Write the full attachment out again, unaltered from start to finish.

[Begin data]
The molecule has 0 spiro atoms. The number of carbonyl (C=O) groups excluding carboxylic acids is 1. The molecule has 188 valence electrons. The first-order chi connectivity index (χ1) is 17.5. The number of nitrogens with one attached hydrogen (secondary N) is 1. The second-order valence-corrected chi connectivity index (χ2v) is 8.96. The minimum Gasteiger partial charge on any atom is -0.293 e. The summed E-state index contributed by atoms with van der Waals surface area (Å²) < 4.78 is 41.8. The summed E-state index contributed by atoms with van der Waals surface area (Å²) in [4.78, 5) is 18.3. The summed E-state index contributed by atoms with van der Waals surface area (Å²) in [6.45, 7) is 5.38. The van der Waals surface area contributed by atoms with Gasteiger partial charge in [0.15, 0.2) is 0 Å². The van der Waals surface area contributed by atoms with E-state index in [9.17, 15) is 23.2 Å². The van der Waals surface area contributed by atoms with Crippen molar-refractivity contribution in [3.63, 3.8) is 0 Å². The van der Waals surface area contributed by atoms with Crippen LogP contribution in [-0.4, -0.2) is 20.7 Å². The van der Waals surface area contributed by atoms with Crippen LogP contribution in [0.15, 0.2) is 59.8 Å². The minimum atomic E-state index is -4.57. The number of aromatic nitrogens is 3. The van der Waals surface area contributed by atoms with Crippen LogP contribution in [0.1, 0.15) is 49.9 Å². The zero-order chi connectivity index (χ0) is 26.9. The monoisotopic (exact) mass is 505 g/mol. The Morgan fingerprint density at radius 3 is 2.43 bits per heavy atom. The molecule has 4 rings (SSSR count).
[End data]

The molecule has 0 spiro atoms. The number of carbonyl (C=O) groups excluding carboxylic acids is 1. The molecule has 188 valence electrons. The first-order chi connectivity index (χ1) is 17.5. The number of nitrogens with one attached hydrogen (secondary N) is 1. The second-order valence-corrected chi connectivity index (χ2v) is 8.96. The minimum Gasteiger partial charge on any atom is -0.293 e. The summed E-state index contributed by atoms with van der Waals surface area (Å²) < 4.78 is 41.8. The summed E-state index contributed by atoms with van der Waals surface area (Å²) in [4.78, 5) is 18.3. The summed E-state index contributed by atoms with van der Waals surface area (Å²) in [6.45, 7) is 5.38. The van der Waals surface area contributed by atoms with Gasteiger partial charge in [0.15, 0.2) is 0 Å². The van der Waals surface area contributed by atoms with E-state index in [9.17, 15) is 23.2 Å². The van der Waals surface area contributed by atoms with Crippen molar-refractivity contribution in [3.63, 3.8) is 0 Å². The van der Waals surface area contributed by atoms with Crippen LogP contribution in [-0.4, -0.2) is 20.7 Å². The van der Waals surface area contributed by atoms with Crippen LogP contribution in [0.15, 0.2) is 59.8 Å². The minimum atomic E-state index is -4.57. The number of aromatic nitrogens is 3. The van der Waals surface area contributed by atoms with Crippen LogP contribution in [0.1, 0.15) is 49.9 Å². The zero-order chi connectivity index (χ0) is 26.9. The monoisotopic (exact) mass is 505 g/mol. The Morgan fingerprint density at radius 3 is 2.43 bits per heavy atom. The molecule has 4 rings (SSSR count).